venres, 8 de marzo de 2013

DADDY LINDBERG Shirl - Wade In The Shade (Columbia, 1967)

"Wade in The Shade"

The Fingers foron unha das primeiras banda británicas en definirse a si mesmos como sicodélicos alá polo 66. Tamén, segundo as lendas que acompañan a todo grupo de rock, saían a escena cun mono de nome Freak Out. Na súa curta carreira deixaron tres sinxelos aínda que  o seu terceiro apareceu baixo o seudónimo de Daddy Lindberg. "Shirl", una peza de Geoff Stephens e John Carter non vale moito pero "Wade in the Shade" é realmente impresionante.  Hai uns días púxose en contacto con nós John Bobin,  baixista orixinal de The Fingers,  que nos conta isto:

I saw a track called "Wade in the Shade" in your blog which my old band The Fingers recorded in 1967 under the name Daddy Lindberg (The Fingers were under contract to EMI, with a certain amount of recording time allotted to us at Abbey Road. We had run out of time for that period so Peter Eden (our producer) booked us in as Daddy Lindberg!). We were recently persuaded to reform for a one-off gig and the evening was recorded for posterity. Henry Scott-Irvine (the well known author, broadcast media consultant and radio presenter) was present at the reunion gig when The Fingers played together for the first time since 1967. Henry described the gig thus: 

“The Fingers emerged in 1966 and recorded their best songs in the summer of 1967. With former members of Dr Feelgood, The Kursaal Flyers and Wilko Johnson’s Solid Senders, gathered alongside former associates of Procol Harum, The Fingers took to the stage on the night of September 21st 2012 in the shape of their original line-up. During the break several TV screens came to life showing The Fingers in May 1967 from the German TV series Beat Beat Beat, which was televised, live in Frankfurt. The pinnacle of the show was ‘Wade in the Shade’, which was the B-side of ‘Shirl’ undertaken by The Fingers’ alter-ego band Daddy Lindberg. I did say to their bass guitarist, John Bobin, that it was a shame they had not played ‘All Kinds Of People’ and its B-side ‘Circus With A Female Clown’, which are now regarded as psychedelic masterpieces by many, which brings us back to that particular tag ‘psychedelic’. Record Mirror newspaper said in 1966, ‘The Fingers are as about as psychedelic as Ken Dodd!’ Leaving aside the above two songs, the Daddy Lindberg single and the songs seen on Beat Beat Beat, Record Mirror probably had a point. The Fingers were a great 60’s Pop group. They were extremely versatile, then and now. And they had their psychedelic moments, too!”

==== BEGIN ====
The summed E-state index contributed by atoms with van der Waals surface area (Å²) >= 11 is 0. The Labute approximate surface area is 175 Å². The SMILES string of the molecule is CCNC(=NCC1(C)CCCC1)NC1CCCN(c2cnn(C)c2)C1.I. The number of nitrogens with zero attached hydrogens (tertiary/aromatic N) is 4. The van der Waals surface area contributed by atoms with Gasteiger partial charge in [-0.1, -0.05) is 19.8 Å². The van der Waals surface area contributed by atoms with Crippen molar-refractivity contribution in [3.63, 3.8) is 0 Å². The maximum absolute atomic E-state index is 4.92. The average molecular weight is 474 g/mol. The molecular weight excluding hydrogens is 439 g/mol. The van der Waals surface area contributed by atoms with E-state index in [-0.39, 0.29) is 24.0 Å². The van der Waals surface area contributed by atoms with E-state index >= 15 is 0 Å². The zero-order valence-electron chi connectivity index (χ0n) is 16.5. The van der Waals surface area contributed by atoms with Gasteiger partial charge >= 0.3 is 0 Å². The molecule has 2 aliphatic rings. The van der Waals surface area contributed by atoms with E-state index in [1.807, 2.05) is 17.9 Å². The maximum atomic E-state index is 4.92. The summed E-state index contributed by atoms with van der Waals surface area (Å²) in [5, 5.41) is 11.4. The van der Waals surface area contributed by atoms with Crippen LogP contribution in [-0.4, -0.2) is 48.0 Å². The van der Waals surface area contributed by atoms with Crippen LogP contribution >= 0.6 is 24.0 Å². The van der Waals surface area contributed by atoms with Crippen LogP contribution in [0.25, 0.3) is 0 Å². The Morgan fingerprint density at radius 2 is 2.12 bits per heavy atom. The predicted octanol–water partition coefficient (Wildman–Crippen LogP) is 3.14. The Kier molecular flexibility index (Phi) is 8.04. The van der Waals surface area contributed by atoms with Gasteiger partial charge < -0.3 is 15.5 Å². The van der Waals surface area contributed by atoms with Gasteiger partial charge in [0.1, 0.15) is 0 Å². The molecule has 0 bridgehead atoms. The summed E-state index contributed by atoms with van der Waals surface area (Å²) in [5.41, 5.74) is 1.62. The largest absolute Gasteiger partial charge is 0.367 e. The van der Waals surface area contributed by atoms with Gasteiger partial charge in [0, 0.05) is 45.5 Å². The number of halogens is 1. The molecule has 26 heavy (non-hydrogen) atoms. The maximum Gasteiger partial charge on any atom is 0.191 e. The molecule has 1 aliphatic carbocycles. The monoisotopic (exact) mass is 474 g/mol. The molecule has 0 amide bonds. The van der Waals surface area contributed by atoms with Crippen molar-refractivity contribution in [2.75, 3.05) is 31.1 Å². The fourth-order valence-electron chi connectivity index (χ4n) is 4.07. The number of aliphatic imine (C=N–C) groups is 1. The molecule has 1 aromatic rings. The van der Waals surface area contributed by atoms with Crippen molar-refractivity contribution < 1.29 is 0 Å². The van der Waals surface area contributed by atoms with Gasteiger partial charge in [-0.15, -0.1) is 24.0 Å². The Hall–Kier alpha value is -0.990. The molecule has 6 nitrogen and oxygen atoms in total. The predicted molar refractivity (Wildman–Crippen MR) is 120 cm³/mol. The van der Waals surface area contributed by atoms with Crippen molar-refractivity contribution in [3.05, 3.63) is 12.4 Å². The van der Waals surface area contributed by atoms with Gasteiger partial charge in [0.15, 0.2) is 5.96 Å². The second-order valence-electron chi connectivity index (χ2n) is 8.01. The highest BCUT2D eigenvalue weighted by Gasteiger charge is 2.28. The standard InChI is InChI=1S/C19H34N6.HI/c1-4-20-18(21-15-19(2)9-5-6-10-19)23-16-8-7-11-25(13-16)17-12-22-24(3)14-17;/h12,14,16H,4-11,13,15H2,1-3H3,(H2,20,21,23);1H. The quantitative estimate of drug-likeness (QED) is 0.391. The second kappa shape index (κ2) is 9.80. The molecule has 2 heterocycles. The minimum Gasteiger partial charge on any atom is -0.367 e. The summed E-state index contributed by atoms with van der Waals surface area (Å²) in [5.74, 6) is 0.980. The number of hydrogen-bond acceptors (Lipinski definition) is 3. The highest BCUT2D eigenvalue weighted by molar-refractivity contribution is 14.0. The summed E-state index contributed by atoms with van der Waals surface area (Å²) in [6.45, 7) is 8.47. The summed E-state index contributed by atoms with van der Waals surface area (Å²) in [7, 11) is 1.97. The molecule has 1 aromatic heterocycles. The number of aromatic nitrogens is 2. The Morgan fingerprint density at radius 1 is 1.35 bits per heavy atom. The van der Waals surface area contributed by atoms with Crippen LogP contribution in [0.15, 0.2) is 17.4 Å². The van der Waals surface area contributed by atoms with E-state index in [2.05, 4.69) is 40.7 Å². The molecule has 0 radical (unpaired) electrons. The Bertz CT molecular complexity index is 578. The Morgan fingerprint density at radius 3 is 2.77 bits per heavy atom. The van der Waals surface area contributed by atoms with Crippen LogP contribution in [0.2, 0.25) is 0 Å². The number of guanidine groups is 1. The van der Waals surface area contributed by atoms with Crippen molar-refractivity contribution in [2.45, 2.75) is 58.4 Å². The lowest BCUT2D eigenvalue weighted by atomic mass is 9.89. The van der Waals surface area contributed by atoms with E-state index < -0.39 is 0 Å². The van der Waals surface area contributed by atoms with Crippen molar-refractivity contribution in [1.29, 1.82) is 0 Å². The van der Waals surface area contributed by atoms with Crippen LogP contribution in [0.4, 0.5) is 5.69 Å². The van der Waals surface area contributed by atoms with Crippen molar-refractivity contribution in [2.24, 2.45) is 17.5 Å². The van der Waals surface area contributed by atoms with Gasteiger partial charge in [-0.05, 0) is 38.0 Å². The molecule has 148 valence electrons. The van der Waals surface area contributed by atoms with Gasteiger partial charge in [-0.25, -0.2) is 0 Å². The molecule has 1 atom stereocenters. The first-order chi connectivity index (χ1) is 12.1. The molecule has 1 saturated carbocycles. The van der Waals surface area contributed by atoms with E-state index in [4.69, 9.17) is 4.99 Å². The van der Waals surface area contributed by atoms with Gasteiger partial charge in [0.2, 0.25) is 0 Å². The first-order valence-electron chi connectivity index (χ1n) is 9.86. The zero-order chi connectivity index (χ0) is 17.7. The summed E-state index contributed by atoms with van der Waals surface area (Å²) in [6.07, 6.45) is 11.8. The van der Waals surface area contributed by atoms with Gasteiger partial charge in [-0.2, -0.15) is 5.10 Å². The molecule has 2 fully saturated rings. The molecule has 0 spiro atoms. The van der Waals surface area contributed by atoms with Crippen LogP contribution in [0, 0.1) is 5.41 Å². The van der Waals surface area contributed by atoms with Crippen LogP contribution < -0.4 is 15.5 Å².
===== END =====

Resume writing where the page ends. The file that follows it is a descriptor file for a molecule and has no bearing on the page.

Our new CD "Wade in the Shade" is available from All the best,  John

mércores, 6 de marzo de 2013

LIVING JAZZ - Memphis Underground (RCA, 1970)

"Memphis Underground"

Living Jazz eran un invento del trompetista y arreglista Phil Bodner, también conocido por estar al frente de otro combo de similares características, The Brass Ring (Los Anillos de Bonce). La bonita portada y el título inducen a pensar que nos vamos a encontrar toques de lisergia o algo parecido pero la realidad es otra, sólo un agradable disco de easy listening con bonitos detalles del teclista, un poco de fuzz ligerito y una aceptable selección del repertorio. La mejor es sin duda la  adaptación del tema de Herbie Mann que se puede escuchar en el reproductor.


Since its early formative years in New Orleans, jazz has been imbued with an astounding variety of outside influences, absorbing and utilizing features of other musical styles in order to enrich and broaden its own development. Yet, it has always managed to retain its own unique identity, its essence unsubmerged by appearances. Whatever else jazz may seem to be, it is always jazz, always the music of now. 

Rock and bossa nova are two of the more recent contributors to the growth and development of that protean organism we call jazz. Here is particularly fertile ground for the jazzman: the rhythmic, electric excitement of rock and the gentle, lyrical understatement of bossa nova. In the right hands this combination of ingredients promises some very groovy music indeed. 

Which brings us to the present album. Phil Bodner, along with a superbly gifted group of instrumentalists, has come up with an outstanding example of jazz it la mode. The recipe calls for a brimming bagful of choice, Grade A, now hits liberally seasoned with the sounds of rock, a dash of bossa nova and served with a great heaping of jazz soul. 

Included in this collection of tunes are such tasty morsels as Lennon-McCartney's Eleanor Rigby, Otis Redding's (Sittin' on) The Dock of the Bay, Herbie Mann's Memphis Underground and Nilsson's I Guess the Lord Must Be in New York City. Phil Bodner's arrangements are as upto-the-minute as the material itself, and Living Jazz plays them with its customary sound and spirit. 

All in all, MEMPHIS UNDERGROUND stands as living proof of the fact that although the face of jazz may change the groove goes on and on. (Notas contraportada)